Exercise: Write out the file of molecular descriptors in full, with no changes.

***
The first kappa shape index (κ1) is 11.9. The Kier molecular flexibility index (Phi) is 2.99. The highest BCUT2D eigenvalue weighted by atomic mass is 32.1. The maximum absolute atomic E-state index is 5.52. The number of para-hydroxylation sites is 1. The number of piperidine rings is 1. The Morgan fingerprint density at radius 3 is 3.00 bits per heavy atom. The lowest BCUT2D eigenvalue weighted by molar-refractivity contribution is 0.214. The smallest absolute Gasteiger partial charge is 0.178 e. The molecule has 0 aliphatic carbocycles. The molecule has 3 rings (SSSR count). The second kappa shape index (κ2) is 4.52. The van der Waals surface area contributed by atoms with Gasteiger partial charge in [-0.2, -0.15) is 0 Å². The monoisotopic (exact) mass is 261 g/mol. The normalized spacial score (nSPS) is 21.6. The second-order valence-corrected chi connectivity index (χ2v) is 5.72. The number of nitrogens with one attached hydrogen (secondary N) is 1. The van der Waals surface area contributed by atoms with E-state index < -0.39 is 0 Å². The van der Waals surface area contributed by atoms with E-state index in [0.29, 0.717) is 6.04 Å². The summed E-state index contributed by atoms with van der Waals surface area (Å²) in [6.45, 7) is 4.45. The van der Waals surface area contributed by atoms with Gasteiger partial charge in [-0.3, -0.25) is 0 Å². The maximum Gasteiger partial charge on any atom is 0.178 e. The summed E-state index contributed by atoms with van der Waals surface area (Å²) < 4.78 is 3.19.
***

The first kappa shape index (κ1) is 11.9. The Kier molecular flexibility index (Phi) is 2.99. The highest BCUT2D eigenvalue weighted by atomic mass is 32.1. The maximum absolute atomic E-state index is 5.52. The number of para-hydroxylation sites is 1. The number of piperidine rings is 1. The Morgan fingerprint density at radius 3 is 3.00 bits per heavy atom. The lowest BCUT2D eigenvalue weighted by molar-refractivity contribution is 0.214. The smallest absolute Gasteiger partial charge is 0.178 e. The molecule has 0 aliphatic carbocycles. The molecule has 3 rings (SSSR count). The second kappa shape index (κ2) is 4.52. The van der Waals surface area contributed by atoms with Gasteiger partial charge in [-0.2, -0.15) is 0 Å². The monoisotopic (exact) mass is 261 g/mol. The normalized spacial score (nSPS) is 21.6. The second-order valence-corrected chi connectivity index (χ2v) is 5.72. The number of nitrogens with one attached hydrogen (secondary N) is 1. The van der Waals surface area contributed by atoms with E-state index < -0.39 is 0 Å². The van der Waals surface area contributed by atoms with E-state index in [0.29, 0.717) is 6.04 Å². The summed E-state index contributed by atoms with van der Waals surface area (Å²) in [6.45, 7) is 4.45. The van der Waals surface area contributed by atoms with Gasteiger partial charge in [-0.3, -0.25) is 0 Å². The maximum Gasteiger partial charge on any atom is 0.178 e. The summed E-state index contributed by atoms with van der Waals surface area (Å²) < 4.78 is 3.19.